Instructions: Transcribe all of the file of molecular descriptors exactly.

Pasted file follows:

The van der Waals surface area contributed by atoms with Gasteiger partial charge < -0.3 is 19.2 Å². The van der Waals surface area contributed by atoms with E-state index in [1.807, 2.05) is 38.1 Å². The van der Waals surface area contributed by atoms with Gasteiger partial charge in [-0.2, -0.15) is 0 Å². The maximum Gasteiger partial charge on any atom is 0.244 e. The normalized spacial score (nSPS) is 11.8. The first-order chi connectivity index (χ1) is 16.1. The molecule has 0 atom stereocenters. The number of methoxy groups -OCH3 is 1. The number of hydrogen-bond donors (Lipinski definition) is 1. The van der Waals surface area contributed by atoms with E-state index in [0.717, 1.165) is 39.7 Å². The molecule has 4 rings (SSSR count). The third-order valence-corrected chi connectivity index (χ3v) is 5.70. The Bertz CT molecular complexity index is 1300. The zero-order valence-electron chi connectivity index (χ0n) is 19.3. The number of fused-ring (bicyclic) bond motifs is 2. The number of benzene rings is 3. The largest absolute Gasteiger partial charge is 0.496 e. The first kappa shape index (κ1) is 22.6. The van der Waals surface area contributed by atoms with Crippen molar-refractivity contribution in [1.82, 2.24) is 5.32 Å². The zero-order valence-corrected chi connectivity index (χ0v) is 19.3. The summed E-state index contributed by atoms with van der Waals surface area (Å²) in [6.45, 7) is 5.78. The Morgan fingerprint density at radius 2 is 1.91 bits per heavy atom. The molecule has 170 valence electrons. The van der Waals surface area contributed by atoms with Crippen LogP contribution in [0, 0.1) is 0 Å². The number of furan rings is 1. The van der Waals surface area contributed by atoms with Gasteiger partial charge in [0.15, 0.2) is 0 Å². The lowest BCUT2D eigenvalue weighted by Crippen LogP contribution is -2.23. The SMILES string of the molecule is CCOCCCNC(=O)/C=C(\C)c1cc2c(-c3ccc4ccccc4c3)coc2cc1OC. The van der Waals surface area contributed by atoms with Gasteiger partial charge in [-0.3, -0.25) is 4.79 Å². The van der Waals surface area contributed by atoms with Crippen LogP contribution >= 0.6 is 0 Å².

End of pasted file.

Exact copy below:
The van der Waals surface area contributed by atoms with Gasteiger partial charge < -0.3 is 19.2 Å². The van der Waals surface area contributed by atoms with E-state index in [1.807, 2.05) is 38.1 Å². The van der Waals surface area contributed by atoms with Gasteiger partial charge in [-0.2, -0.15) is 0 Å². The maximum Gasteiger partial charge on any atom is 0.244 e. The normalized spacial score (nSPS) is 11.8. The first-order chi connectivity index (χ1) is 16.1. The molecule has 0 atom stereocenters. The number of methoxy groups -OCH3 is 1. The number of hydrogen-bond donors (Lipinski definition) is 1. The van der Waals surface area contributed by atoms with E-state index in [0.717, 1.165) is 39.7 Å². The molecule has 4 rings (SSSR count). The third-order valence-corrected chi connectivity index (χ3v) is 5.70. The Bertz CT molecular complexity index is 1300. The zero-order valence-electron chi connectivity index (χ0n) is 19.3. The number of fused-ring (bicyclic) bond motifs is 2. The number of benzene rings is 3. The largest absolute Gasteiger partial charge is 0.496 e. The first kappa shape index (κ1) is 22.6. The van der Waals surface area contributed by atoms with Crippen molar-refractivity contribution in [1.82, 2.24) is 5.32 Å². The zero-order valence-corrected chi connectivity index (χ0v) is 19.3. The summed E-state index contributed by atoms with van der Waals surface area (Å²) in [6.45, 7) is 5.78. The Morgan fingerprint density at radius 2 is 1.91 bits per heavy atom. The molecule has 170 valence electrons. The van der Waals surface area contributed by atoms with Crippen LogP contribution in [0, 0.1) is 0 Å². The number of furan rings is 1. The van der Waals surface area contributed by atoms with Gasteiger partial charge in [0.15, 0.2) is 0 Å². The lowest BCUT2D eigenvalue weighted by Crippen LogP contribution is -2.23. The SMILES string of the molecule is CCOCCCNC(=O)/C=C(\C)c1cc2c(-c3ccc4ccccc4c3)coc2cc1OC. The van der Waals surface area contributed by atoms with Gasteiger partial charge in [-0.3, -0.25) is 4.79 Å². The van der Waals surface area contributed by atoms with Crippen LogP contribution >= 0.6 is 0 Å².